Colorectal Surgery

Diverticular Disease

  • 											Array
        [name] => Dr Ho Kok Sun
        [avatar] =>
        [tiny_avatar] =>
        [address] => Ho Kok Sun Colorectal Pte Ltd
    3 Mount Elizabeth
    #12-09 Mount Elizabeth Medical Centre
    Singapore 228510
    Tel: 6737 2778
        [id] => 2108
        [doctor_link] =>
        [specialization] => Colorectal Surgeon
        [specialization_id] => 29
        [specialization_link] =>
  • July 1, 2019
  • 1 minute read

People 40 years and older often develop bulges in their intestine wall that can lead to the formation of pockets. This condition is known as diverticulosis, while each pocket is called a diverticulum (diverticuli is the plural form).

When the diverticulum does not present any symptoms – which is quite common – there is no need for anything to be done. However, these pockets can get inflamed or infected, in which case diverticulitis has occurred.

Why bulges form?

The medical fraternity still can’t pinpoint why bulges and pockets form. Doctors speculate that a key factor is a low-fibre diet. The theory is that such a diet leads to a lack of bulk in the stool, causing the colon to work harder.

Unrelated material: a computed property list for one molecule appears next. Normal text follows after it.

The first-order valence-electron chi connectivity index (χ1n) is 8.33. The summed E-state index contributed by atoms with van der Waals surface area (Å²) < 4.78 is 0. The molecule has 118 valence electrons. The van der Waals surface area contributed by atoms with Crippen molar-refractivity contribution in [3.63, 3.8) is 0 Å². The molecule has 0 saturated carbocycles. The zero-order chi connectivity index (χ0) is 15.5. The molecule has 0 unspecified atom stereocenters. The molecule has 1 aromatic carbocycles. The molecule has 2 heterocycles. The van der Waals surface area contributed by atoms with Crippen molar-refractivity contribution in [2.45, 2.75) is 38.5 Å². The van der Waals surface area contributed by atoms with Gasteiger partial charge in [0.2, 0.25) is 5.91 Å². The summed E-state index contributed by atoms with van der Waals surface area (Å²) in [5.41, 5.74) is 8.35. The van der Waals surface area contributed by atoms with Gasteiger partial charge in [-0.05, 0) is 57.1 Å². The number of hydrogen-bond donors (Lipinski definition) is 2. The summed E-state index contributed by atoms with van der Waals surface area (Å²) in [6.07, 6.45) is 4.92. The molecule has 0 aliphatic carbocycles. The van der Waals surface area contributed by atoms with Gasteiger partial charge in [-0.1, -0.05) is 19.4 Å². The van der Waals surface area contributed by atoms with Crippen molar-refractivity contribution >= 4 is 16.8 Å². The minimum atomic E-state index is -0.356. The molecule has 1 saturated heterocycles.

The stress may lead to weak spots along the organ, leading to the formation of pockets. Doctors suspect that the inflammation or infection arises from the bacteria growing in the pockets. Switching to a high-fibre diet after the formation of diverticuli will not reverse the condition.

Symptoms of diverticulitis

Lasting between a few hours and a week or more, these include:

  • Pain over area of inflammation (usually in the lower left side) that worsens sometimes when you move
  • Fever
  • Bloating and gas
  • Loose stools
  • Nausea and vomiting
  • Lack of appetite

Severe infection can cause perforation and abscess that require hospitalisation and perhaps surgery. Sometimes, the perforation reaches the adjacent organs such as the bladder. This could lead to a fistula – which is an unusual connection between the colon and the bladder – and thus the passing of flatus and/or faeces out with the urine. Patients with recurring bouts of diverticulitis have to be aware of changes in their bowel habits, because repeated infections can lead to scarring and narrowing of the colon.

Treatment of diverticulitis

  • Mild: antibiotics usually prescribed
  • Medium: may require hospitalisation, bowel rest and intravenous drip, in addition to antibiotics
  • Severe: where there is a perforation or an abscess, emergency surgery to remove that segment of the colon may be required; people with recurring episodes of diverticulitis may also require surgery
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